In the court of King Richard it was common for the knights of the order to amuse themselves and prove their worth in tournaments involving man-to-man combat. Typically tournaments were fought between knights of different regions. These contests often resulted in melees which were fought across the open countryside. The knights who outlasted or beat their opponents were declared the winners.
As the story goes, it is told that Sir Ludlow of Sherborne, tiring of the commonplace and eager for a new and more profitable challenge, offered a new opportunity to his fighting brethren. Twenty-four knights from each region would be selected to fight a mock battle within a specially designed area measuring 100′ x 100′. Restricting the fighting space would increase the challenge to the participants and also present an entertaining spectacle to the tournament gallery made up of lords and ladies of the kingdom. Knights could fight outside the area, but at least one member of each fighting unit had to remain within the space or the entire team would face defeat. When all knights of a unit were cleared from the Center Court, either through injury or cowardice, the fight would end.
Ludlow’s inspiration made the Battle of the King’s Court a traditional favorite. Later the conflict moved to the Halls of the King on a more symbolic front as chessboards were converted to King’s Court. Players young and old enjoyed mock battles which were inspired by the knights of old.
Again, so the story says. And that’s the claim of our latest Thrift Treasure find at Goodwill, King’s Court by Golden. Billed as “The Original Game of Supercheckers”, once we examined the components in the store we knew we had to add it to our collection of abstract games.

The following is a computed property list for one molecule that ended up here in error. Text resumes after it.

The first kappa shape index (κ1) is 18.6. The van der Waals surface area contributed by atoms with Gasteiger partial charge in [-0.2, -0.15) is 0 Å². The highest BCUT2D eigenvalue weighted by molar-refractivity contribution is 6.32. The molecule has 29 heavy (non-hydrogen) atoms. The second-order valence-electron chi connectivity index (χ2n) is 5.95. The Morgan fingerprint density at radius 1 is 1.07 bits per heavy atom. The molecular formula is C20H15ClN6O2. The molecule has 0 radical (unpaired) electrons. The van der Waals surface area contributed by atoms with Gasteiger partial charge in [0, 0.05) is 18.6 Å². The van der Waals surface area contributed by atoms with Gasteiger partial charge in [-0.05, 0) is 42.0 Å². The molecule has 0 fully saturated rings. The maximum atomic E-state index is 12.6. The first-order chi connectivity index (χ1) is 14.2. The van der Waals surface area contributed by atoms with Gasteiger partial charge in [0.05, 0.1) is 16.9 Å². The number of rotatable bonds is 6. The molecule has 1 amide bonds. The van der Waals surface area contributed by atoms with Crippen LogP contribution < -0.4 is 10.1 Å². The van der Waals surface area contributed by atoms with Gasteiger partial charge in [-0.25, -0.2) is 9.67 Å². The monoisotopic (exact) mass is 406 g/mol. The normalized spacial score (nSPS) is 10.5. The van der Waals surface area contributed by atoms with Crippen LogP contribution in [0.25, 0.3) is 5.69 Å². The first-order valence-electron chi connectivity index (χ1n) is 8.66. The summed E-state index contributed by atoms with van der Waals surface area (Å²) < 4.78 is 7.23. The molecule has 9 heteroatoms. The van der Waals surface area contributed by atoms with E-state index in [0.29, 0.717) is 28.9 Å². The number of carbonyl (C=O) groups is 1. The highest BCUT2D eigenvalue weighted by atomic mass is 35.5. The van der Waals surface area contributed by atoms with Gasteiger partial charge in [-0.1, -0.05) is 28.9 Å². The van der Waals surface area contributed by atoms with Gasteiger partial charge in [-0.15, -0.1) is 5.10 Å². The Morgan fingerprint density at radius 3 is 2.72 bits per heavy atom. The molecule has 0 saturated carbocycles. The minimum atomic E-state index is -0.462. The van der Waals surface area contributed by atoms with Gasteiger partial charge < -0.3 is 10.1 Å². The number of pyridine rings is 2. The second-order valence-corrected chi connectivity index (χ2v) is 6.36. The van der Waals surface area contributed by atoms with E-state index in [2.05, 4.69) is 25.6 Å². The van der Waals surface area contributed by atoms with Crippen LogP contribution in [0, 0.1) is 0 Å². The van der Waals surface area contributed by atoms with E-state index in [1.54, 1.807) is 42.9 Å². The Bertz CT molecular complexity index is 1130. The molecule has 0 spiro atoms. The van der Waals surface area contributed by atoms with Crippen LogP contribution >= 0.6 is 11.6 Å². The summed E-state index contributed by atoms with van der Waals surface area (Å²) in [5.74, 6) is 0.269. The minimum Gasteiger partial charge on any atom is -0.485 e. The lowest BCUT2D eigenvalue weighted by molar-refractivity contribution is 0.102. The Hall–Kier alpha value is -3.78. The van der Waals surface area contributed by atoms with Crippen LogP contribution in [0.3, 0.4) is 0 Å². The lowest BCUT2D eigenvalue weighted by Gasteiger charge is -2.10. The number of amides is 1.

And King’s Court does a good job of paying homage to the tale from King Richard’s time. The board looks similar to a standard chess or checkers layout, with the exception of a few things. First, the entire board is rotated 45 degrees, so you are playing on diamonds rather than squares. Spaces are beige and light green instead of the typical black and white, and there is a noticeable area in the center of the board that obviously has different meaning.
You probably guessed it right – this is the tournament area. Similar to the battle arena in the story above, each player must keep at least one person alive within this area or be defeated immediately.
The entire outside area is set up with alternating colors surrounding the arena. Pieces move much like kinged pieces in Checkers, one space in any direction or jumping as long as there is a free space on the other side. Jumping is disallowed during your first two moves, and your very first move must be to get a piece into the arena (again, or be declared the loser).
One major difference in how the pieces move is the ability to jump your own pieces. You can jump multiple times in different directions, over your own or your opponent’s pieces. Each time you jump an opponent, their piece is removed from the game but yours are not.
And rather than a last man standing win condition as in Checkers, King’s Court simply wants you to eliminate your opponent from the arena. This might happen very quickly or very well could last until there are only a couple pieces left (not very likely).
I was honestly surprised at the quality of the game pieces, a hard plastic with serious weight made to resemble alabaster or marble. It appears that this version was only issued once in 1989 and had appeared previously a couple other times under the name “Supercheckers”. You can still find copies on eBay for semi-reasonable prices or keep an eye out at your local thrift shops for a copy at a discount. If you’re a fan of abstract games, this is probably one you’ll want to hunt down!